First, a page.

For those of you outside of NC, you must know that today is a bit of a holiday in North Carolina. Tonight at 9 p.m., Duke and Carolina match up for the first time this season. They will meet again at the beginning of March.
The rivalry is so big that one attendee of our SuperBowl party Sunday night actually came wearing Carolina blue, “preparing for Wednesday night.” There is no February sports lull in the Southeast…February is when college basketball can finally take center stage, where it belongs. Oh, and there’s a little sport called NASCAR that’s beginning its season this time of year, also.
The beauty of both of these sports to me is that I have no dog in the fight, so to speak. I can sit back and watch the competition for what it is.
Over the last few months, you may have noticed that my blog has grown strangely quiet on the topic of sports. The shortage of conversation here is an inverse picture of what has been happening around the house…David and I have been talking sports a lot. But not the usual, “who will win/who’s the better team/what’s happening with my team” kind of conversation. It’s been a lot of conversation about what influences us in choosing our teams…what it shows about our character, etc. And we’ve reached a conclusion.
It is far, far, easier to watch sports for excellence in competition, character, and true greatness, when you don’t really care who wins.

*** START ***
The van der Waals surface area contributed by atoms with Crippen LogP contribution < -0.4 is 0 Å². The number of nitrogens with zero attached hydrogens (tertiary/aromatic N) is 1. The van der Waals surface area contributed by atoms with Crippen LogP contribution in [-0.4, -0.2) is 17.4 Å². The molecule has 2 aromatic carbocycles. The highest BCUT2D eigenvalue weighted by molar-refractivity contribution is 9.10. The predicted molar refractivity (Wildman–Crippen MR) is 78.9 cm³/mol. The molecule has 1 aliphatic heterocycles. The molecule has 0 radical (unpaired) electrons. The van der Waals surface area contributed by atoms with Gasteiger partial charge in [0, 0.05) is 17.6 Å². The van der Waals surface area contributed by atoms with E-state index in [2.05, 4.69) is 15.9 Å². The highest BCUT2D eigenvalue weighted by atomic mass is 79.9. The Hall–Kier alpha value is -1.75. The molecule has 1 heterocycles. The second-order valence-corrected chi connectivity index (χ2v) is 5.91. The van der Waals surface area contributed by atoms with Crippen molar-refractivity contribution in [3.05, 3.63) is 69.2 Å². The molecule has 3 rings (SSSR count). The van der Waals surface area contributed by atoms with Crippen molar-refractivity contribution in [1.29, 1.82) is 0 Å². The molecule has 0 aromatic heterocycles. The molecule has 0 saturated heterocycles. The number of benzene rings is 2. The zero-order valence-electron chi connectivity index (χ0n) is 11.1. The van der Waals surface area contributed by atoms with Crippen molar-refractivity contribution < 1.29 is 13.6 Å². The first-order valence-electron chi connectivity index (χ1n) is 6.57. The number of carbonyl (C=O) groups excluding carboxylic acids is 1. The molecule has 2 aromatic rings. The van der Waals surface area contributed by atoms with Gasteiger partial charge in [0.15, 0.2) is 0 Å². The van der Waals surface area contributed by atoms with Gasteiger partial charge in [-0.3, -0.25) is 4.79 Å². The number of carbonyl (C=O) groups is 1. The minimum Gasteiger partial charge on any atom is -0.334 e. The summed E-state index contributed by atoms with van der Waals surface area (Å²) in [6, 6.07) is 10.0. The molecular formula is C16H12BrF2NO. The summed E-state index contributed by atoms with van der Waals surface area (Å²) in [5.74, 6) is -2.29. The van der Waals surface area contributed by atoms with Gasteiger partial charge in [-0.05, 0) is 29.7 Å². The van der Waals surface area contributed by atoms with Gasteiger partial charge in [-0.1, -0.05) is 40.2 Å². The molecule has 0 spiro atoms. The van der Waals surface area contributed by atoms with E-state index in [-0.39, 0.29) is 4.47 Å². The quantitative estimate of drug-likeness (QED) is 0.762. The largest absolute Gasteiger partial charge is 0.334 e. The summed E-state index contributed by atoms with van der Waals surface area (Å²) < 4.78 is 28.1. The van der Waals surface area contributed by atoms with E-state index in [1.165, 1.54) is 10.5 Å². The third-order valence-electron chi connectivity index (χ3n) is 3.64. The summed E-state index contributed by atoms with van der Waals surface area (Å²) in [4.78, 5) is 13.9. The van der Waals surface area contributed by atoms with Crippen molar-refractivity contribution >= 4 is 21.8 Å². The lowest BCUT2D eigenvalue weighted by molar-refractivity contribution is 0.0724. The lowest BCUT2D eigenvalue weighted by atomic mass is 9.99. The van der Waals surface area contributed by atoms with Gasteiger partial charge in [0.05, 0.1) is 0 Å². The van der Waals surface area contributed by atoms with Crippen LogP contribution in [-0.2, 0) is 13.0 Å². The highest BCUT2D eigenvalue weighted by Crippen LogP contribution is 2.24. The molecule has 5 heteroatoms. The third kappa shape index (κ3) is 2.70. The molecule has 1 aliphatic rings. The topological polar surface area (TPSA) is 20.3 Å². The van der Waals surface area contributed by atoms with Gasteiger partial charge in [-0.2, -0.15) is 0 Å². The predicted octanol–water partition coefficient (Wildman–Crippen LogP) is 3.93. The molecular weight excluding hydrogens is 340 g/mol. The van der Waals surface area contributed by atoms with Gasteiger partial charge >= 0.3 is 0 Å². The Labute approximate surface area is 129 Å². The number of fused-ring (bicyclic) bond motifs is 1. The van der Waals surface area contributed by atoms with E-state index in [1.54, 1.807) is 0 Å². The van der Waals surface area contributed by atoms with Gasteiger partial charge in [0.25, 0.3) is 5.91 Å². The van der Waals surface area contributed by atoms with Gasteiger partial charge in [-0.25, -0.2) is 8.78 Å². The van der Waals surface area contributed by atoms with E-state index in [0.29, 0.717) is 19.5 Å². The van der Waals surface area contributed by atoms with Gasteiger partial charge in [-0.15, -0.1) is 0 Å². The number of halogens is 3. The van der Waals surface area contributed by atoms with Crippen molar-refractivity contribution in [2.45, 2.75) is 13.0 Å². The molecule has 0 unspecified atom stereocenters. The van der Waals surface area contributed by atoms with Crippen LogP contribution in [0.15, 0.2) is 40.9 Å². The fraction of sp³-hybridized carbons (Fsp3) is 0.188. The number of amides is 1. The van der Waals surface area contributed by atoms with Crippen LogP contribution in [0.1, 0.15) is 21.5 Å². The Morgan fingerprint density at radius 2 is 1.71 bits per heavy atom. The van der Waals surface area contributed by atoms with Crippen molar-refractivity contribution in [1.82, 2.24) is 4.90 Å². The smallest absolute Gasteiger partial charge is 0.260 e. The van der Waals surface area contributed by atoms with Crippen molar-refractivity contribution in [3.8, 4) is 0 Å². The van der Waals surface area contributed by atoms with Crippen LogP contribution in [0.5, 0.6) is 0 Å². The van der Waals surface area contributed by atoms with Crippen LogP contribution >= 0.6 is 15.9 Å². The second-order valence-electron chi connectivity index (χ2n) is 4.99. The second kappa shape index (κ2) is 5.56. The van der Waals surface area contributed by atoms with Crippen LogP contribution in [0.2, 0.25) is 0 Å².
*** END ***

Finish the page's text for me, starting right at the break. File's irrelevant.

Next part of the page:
I’ll give you an example. Far and away, I would rather my children imitate a man like Tony Dungy than one like Bill Belichick. But because of the arbitrary fact of where I grew up, I somehow (until this year) felt compelled to somehow defend Belichick being a slimy rule-bender. Like I heard Rodney Harrison say on Sunday, “People say I’m a dirty player. Football’s a dirty game.” Well, OK.
But I don’t like that. And I don’t agree. And now that my children are playing competitive sports, I don’t want them to think that way. I want to develop a sensitivity in them that says, “that’s not outstanding, God-honoring play.”
So when football season began this year, David and I decided to just stop talking about who we were rooting for. Instead, we asked the kids who they wanted to win.
And a funny thing happened.
They developed interest in all kinds of teams. Granted, they are young, so their “rooting” decisions mostly depended on what color the teams were wearing, or at whose field the teams were playing (we had to eventually tell them that just because you’re the home team, doesn’t mean you win. The Carolina Panthers were helpful on this point.).
There’s a poster hanging on the door to Cameron and Ben’s room right now that has the logos of many different teams. It was drawn by Cameron, and it includes NFL teams as well as at least four college teams.
I think at this point — maybe even more than last year, when their mother and father were pumping them full of Patriots and Broncos “kool-aid” — they are more ready to watch a game and say, “that was an arrogant thing to do,” even if it was something that their chosen team did. They are more ready to watch Tim Tebow and recognize his worth as someone to emulate because he wins with humility instead of the mere fact that he won the Heisman.
Even Tom Brady knows that there’s far more to life than victory in football. I just wish he knew what it was.